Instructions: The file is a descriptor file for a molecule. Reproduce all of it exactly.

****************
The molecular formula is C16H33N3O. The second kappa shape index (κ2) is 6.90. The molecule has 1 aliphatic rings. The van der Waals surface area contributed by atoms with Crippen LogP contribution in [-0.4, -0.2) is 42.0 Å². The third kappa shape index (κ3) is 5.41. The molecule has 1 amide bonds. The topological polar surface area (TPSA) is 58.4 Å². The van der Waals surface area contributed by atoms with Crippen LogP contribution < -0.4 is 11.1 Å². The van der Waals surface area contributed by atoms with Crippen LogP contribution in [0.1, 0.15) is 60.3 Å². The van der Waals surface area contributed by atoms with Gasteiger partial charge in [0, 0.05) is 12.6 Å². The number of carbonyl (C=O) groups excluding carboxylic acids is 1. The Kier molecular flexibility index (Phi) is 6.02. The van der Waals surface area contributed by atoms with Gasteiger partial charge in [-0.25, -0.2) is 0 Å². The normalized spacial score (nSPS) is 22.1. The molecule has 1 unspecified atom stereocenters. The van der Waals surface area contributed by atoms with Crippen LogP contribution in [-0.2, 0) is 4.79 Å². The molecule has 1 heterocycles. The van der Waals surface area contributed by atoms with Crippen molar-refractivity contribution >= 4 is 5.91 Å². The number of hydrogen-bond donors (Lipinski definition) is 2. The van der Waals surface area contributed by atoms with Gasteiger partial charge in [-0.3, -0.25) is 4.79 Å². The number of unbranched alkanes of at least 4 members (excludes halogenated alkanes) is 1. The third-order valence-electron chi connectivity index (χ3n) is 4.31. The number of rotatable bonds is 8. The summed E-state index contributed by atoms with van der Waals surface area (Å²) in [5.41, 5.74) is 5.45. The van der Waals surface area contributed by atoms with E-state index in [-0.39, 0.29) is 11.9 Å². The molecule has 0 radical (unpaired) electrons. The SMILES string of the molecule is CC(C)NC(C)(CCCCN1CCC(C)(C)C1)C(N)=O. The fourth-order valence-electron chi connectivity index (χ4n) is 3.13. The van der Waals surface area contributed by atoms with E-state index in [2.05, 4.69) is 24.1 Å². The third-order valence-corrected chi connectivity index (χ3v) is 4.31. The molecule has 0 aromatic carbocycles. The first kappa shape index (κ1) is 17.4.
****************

The molecular formula is C16H33N3O. The second kappa shape index (κ2) is 6.90. The molecule has 1 aliphatic rings. The van der Waals surface area contributed by atoms with Crippen LogP contribution in [-0.4, -0.2) is 42.0 Å². The third kappa shape index (κ3) is 5.41. The molecule has 1 amide bonds. The topological polar surface area (TPSA) is 58.4 Å². The van der Waals surface area contributed by atoms with Crippen LogP contribution < -0.4 is 11.1 Å². The van der Waals surface area contributed by atoms with Crippen LogP contribution in [0.1, 0.15) is 60.3 Å². The van der Waals surface area contributed by atoms with Gasteiger partial charge in [0, 0.05) is 12.6 Å². The number of carbonyl (C=O) groups excluding carboxylic acids is 1. The Kier molecular flexibility index (Phi) is 6.02. The van der Waals surface area contributed by atoms with Gasteiger partial charge in [-0.25, -0.2) is 0 Å². The normalized spacial score (nSPS) is 22.1. The molecule has 1 unspecified atom stereocenters. The van der Waals surface area contributed by atoms with Crippen LogP contribution in [-0.2, 0) is 4.79 Å². The molecule has 1 heterocycles. The van der Waals surface area contributed by atoms with Crippen molar-refractivity contribution >= 4 is 5.91 Å². The number of hydrogen-bond donors (Lipinski definition) is 2. The van der Waals surface area contributed by atoms with Gasteiger partial charge in [-0.3, -0.25) is 4.79 Å². The number of unbranched alkanes of at least 4 members (excludes halogenated alkanes) is 1. The third-order valence-electron chi connectivity index (χ3n) is 4.31. The number of rotatable bonds is 8. The summed E-state index contributed by atoms with van der Waals surface area (Å²) in [5.41, 5.74) is 5.45. The van der Waals surface area contributed by atoms with E-state index in [-0.39, 0.29) is 11.9 Å². The molecule has 0 radical (unpaired) electrons. The SMILES string of the molecule is CC(C)NC(C)(CCCCN1CCC(C)(C)C1)C(N)=O. The fourth-order valence-electron chi connectivity index (χ4n) is 3.13. The van der Waals surface area contributed by atoms with E-state index in [2.05, 4.69) is 24.1 Å². The third-order valence-corrected chi connectivity index (χ3v) is 4.31. The molecule has 0 aromatic carbocycles. The first kappa shape index (κ1) is 17.4.